Arianna Miller tosses her luggage and her hopes into her Subaru and sets out to prove her talent—by decorating a Victorian mansion thirty miles from nowhere. She needs a fresh start and a break from painful memories. However, she is soon haunted by reminders of her past and endangered by foreboding mysteries.
Coming to the story, Arianna, the female lead, is an interior designer who takes a prestigious job of designing a Victorian styled mansion in Pueblo for a rich man named Mr. Somers. Christopher is a police officer in Pueblo who meets Arianna under strange circumstances. They strike a connection immediately. Arianna finds Christopher very nice, and gentlemanly, like someone from old school. Mr. Somers brings his entire family from 19th century to 21st century in his time machine to escape a big fraud. Christopher turns out to be his son and eagerly waiting to rescue his mother, brother and sister from his abusive father.
The struggle of the 19th century people trying to sustain in the 21st century is explained well. It is not very elaborated but it is just apt. Christopher struggling all alone to keep his secrets to himself, not being able to share with colleagues or any friends, breaks my heart. Arianna is a strong woman who is hard working and very much independent. She tries to help Somers’ family and rescue them. I like how Mr. Somers’ daughter and Arianna communicate through a journal to maintain their communication a secret. Another best thing I enjoyed about this book is the detailing of the mansion, the paintings and other antique pieces that are decorated in the house. The balance between the time where the story took place is just perfect.
The characters are well built. I liked the pace of the story. This book is an easy read and I recommend it to everyone from teenagers to older readers. This has definitely become my favorite among the time travelling books I read so far.
When she entered the study, a dark foreboding sensation enshrouded her like a cloak. Shadows seemed to follow her as she moved. Taking a breath, she gave herself a mental shake.
Of course she felt this way—this house was haunted—not by spirits that once were, but by the evil spirit of one moving in. She shivered.
A door banged shut. Ari jumped a few inches off the ground and spun around. Everything appeared normal.
She wished she had cell phone service. Deep breath. Deep breath.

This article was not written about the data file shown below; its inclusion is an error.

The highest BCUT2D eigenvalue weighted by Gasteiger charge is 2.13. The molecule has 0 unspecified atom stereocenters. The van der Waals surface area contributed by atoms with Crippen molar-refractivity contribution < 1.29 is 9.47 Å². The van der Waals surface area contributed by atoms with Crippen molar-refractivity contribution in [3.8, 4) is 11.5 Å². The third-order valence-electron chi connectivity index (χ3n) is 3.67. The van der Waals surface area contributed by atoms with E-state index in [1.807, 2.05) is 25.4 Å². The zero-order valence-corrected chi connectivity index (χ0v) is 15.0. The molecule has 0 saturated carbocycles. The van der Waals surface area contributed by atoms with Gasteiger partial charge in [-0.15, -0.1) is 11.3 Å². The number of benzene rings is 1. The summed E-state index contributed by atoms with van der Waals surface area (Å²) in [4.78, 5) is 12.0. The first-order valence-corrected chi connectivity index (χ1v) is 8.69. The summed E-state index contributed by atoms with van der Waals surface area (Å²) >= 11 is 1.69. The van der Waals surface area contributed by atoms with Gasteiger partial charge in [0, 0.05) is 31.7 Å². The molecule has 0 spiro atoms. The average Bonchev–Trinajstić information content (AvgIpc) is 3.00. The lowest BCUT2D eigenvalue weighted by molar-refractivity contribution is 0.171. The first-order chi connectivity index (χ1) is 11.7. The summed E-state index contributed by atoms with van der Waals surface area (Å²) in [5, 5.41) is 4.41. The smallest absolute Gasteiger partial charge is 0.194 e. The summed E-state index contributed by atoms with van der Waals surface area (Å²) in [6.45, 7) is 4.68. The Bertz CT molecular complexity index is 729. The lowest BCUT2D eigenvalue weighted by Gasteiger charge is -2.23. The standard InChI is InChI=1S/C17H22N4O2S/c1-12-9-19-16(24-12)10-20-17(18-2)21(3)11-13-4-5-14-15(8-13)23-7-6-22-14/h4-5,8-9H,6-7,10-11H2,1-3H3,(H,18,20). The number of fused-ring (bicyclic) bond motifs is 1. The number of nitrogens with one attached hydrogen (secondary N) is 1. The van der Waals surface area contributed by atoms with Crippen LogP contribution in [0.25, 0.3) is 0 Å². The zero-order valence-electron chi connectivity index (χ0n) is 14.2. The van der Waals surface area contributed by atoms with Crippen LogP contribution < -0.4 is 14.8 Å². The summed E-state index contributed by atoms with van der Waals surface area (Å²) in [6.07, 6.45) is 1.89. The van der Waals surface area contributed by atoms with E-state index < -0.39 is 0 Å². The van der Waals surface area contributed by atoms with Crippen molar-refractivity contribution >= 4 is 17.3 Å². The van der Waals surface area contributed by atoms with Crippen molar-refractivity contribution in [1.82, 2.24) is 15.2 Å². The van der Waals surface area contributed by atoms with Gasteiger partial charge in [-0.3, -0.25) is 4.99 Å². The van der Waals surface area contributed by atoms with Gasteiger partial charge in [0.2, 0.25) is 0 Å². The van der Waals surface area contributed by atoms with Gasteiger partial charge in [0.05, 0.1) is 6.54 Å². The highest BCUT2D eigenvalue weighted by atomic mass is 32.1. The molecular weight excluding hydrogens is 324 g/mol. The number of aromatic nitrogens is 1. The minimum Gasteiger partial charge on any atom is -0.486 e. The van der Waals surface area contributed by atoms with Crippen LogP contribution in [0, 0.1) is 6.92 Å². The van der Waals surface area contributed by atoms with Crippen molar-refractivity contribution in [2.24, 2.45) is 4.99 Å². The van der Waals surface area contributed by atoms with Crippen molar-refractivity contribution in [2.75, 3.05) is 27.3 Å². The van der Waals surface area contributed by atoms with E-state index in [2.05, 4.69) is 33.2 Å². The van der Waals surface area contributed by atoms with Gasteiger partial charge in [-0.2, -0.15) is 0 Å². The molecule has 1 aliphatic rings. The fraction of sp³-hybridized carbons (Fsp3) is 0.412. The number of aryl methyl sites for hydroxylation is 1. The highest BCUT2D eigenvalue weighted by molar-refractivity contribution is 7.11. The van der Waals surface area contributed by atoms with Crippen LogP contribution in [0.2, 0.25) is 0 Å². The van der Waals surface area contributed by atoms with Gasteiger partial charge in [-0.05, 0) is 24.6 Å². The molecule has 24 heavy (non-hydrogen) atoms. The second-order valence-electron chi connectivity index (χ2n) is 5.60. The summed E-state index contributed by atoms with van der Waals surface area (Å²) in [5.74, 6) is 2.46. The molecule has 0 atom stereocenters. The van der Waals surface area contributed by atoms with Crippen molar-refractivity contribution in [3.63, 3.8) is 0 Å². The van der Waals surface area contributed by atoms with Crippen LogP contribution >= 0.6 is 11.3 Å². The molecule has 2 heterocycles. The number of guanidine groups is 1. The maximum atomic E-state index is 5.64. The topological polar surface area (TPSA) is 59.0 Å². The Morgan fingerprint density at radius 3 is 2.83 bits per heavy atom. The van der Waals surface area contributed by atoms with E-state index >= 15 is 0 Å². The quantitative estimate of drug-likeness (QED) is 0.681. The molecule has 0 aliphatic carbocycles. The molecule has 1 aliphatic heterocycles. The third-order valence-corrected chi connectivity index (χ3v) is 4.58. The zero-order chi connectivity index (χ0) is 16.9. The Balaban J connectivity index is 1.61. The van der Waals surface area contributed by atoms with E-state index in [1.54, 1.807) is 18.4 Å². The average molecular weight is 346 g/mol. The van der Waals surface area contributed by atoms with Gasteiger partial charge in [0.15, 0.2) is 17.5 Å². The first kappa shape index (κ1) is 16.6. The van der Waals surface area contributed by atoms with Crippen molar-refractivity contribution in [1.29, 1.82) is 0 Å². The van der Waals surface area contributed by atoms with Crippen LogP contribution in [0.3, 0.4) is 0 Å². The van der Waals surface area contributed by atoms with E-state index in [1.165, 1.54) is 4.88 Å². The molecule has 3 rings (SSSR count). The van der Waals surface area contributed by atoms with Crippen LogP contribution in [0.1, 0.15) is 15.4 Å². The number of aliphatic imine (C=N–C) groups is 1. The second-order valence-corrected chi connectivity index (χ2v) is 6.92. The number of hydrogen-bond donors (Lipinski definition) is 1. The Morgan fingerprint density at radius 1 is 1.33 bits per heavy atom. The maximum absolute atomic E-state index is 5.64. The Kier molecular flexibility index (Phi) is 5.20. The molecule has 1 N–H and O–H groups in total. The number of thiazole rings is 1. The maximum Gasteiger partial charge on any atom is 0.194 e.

A creaking noise sounded like it came from above her. She stood frozen. This feels so familiar, she thought. However, this time I’m supposed to be here doing my job, so there’s no reason to be frightened. The realization gave her enough courage to press forward.
Arianna headed up the stairs to inspect the game room and bedrooms. It was fully dark. She hadn’t been to the upper level since the sun had set. Her heart rattled in her chest as she flipped the first light-switch, tamping down a childish fear that someone might jump out at every turn. The house, so quiet, felt eerie. Even the rain had stopped, ending the gentle pitter-patter she’d listened to throughout the day.
Clouds moved around the moon, generating ghostlike shadows in the activity room. Her flesh crawled with anxiety. She’d been pleased the Somers allowed for a game room in their Victorian mansion. At least there would be some entertainment for Joshua and Sarah. Guilt attempted once more to worm its way into her conscience. Helping them was imperative. She whispered a silent prayer for Christopher. Last she’d heard, he still waited for the analysis results. Everything hinged on those tests.
Moving to the air-hockey table, she lifted one of the pucks and twirled it in her hand, wondering if Josh or Sarah would know what do to with it. The disc slipped from her fingers, slamming onto the table. The noise made her jump, sending her nerves back to high alert.
She hurried on to the master bedroom. Once more she thought she heard something, stopped, and held perfectly still, listening. “Hello, is anyone there?”
Shivering, she moved on. The master bath and closets all looked good. Wait; there it was again, a rustling noise. She paused, anxiety working its way through her nerves. She wondered if a window could be open, then realized that with the rain and her stern warnings nobody would have dared open a window. She proceeded quickly through the spare rooms.
Next came Joshua’s bedroom. The baseball and glove were the only things out of place. With trepidation, she put them away. Was it her imagination, or had the ball quivered in her fingers? She shook her head. I’m making myself crazy. Her eyes landed on the family picture by Joshua’s bed. Her thoughts nearly stole away with memories of her discussion with Christopher, when another noise pulled her from her ruminations.
I know that wasn’t my imagination. Her heart beat too loudly now to hear anything else. Mentally retracing her steps, she was certain she’d locked up after the last of the workers had left the house. “Hello?” She tried to make her voice firm, but it faltered.
Only Sarah’s room remained unchecked. She’d been turning the upstairs lights on as she’d inspected each room and off again when she’d left it. Sarah’s light was on. Besides a few beams illuminating the main level, only Sarah’s room remained lit. As Ari cautiously crept down the hall, the light cast a moving shadow on the wall, which chafed at her already tattered nerves. The extra adrenaline urged her to pick up the pace forward. She nearly sprinted the final feet to Sarah’s room.